And direct mail is my main method for marketing to both buyers and sellers alike, so no market is viable if I cannot get the necessary information and records in that market.  Also, there needs to be a minimum number of buyers and sellers in the market.

Regarding the actual property selection, I look for data.

JP:  When looking at a NEW market, what sort of data are you looking for, in order to determine if it’s a market in which you want to start investing?  

chalkboardCris:  A minimum of 300 buyers who have purchased in the last 3 to 4 months, and a minimum 2,000 to 4,000 sellers in the market.

JP: When you are saying “seller”, what exactly do you mean?

Cris: Regarding sellers, we are going after absentee owners of single-family houses, duplexes, triplexes, and quads, who have owned the property for more than ten years.

All of those prospects exist in any given market; the question is whether or not you can get to them.    We use a data provider called Core Logic for most of our data needs.  Core Logic is the provider of ListSouce.com, which provides several different types of lists for real estate investors.

You can sign-up for a free account with ListSource.com, where you can investigate whether there are at least 300 active buyers and at least 2,000 to 4,000 sellers in a certain market.

Just search for (i) absentee owners that have owned property for latest 10 years and (ii) absentee buyers that have purchased in the last 3 to 4 months.

JP: Do you find there are certain markets for which you simply cannot find data?

Yes, there are certain markets where you simply cannot get the data.  In those cases, you have to go directly to the property appraiser’s office – and sometimes it’s feasible, but sometimes it’s not feasible. 

There are also non-disclosure states such as Montana, Wyoming, Alaska, Idaho, Kansas, New Mexico North Dakota, Missouri, Nebraska, Louisiana, Texas, and Utah.  Non-disclosure means these states do not allow certain information to be made available to the general public.  For example, they do not have to disclosure what a property has sold for.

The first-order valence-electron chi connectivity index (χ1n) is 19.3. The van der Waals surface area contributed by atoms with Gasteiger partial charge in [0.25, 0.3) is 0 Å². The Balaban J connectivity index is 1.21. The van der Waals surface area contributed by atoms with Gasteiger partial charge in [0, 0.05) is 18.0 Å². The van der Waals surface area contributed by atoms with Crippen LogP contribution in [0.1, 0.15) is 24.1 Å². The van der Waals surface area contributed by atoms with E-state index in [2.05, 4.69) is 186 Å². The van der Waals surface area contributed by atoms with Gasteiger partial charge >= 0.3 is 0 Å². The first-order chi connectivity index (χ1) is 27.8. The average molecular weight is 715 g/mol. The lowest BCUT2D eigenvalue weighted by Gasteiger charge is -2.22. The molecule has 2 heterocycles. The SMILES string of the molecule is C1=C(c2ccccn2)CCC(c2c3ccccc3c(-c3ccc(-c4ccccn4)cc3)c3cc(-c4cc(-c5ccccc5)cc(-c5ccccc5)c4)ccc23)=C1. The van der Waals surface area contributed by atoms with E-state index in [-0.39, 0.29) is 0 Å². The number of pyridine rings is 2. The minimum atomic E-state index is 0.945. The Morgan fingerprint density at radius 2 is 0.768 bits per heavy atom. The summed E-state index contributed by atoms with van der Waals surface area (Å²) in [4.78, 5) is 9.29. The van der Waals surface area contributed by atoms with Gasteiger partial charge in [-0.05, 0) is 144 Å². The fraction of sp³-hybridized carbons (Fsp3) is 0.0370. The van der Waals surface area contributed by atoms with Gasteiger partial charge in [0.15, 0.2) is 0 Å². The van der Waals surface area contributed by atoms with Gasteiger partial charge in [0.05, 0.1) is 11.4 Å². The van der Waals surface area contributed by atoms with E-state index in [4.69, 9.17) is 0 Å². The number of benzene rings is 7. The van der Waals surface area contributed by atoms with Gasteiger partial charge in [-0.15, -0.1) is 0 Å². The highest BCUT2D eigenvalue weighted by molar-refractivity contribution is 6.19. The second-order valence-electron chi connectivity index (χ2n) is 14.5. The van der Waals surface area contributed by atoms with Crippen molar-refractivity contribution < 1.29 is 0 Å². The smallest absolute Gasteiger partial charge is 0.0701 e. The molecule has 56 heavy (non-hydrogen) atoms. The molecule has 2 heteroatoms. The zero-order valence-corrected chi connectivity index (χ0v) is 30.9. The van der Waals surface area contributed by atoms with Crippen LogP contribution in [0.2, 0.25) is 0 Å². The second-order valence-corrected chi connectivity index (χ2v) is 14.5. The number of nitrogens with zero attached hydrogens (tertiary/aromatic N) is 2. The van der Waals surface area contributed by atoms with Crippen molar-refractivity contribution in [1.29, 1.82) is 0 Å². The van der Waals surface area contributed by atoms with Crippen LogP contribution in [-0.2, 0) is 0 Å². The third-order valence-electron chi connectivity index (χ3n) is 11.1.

Of course, you can still use ListSource to pull records, but you just won’t be able to pull comps and find sale prices for properties in non-disclosure states.  In those states you may need to get MLS access. 

A couple other things: The company that owns ListSouce.com is the same company that owns the software for RealQuest.com.  RealQuest can be used to pull comps, and you can also use it to get property records.  But don’t sign-up for a RealQuest account until you know which market(s) you want to go into.

dataJP: ListSouce.com and RealQuest are separate products owned by Core Logic.  They pull from the same big pile of data, but ListSource is more for pulling lists and RealQuest is a subscription service for pulling comps. 

Cris: Yes.  Start with ListSource.com and make sure you want to be investing in a certain market; then get a RealQuest subscription for that market.

If you are in one of the non-disclosure states, then you are not able to use RealQuest to pull comps.  You will want to gain MLS access to pull good comps there.

JP: What’s the quality of the comps in RealQuest, based on your experience, compared to what you might pull from the MLS?

Cris: RealQuest will give you more comps, because with the MLS, you are only getting realtor-sold properties.  RealQuest will give you individual seller comps as well as the MLS comps. 

For me, I find that even though I have both the MLS and RealQuest, I tend to use RealQuest more.

JP: Is the data in RealQuest current?  And does it include everything that the MLS includes?

Cris: RealQuest does not include active sales, pending sales, and that sort of thing.  RealQuest is very current; it updates its records at essentially the same time the market does.  It’s usually about 30 days behind the MLS, but that could vary depending on the market you are in.

JP: It sounds like RealQuest is a great resource for non-licensed real estate Investors.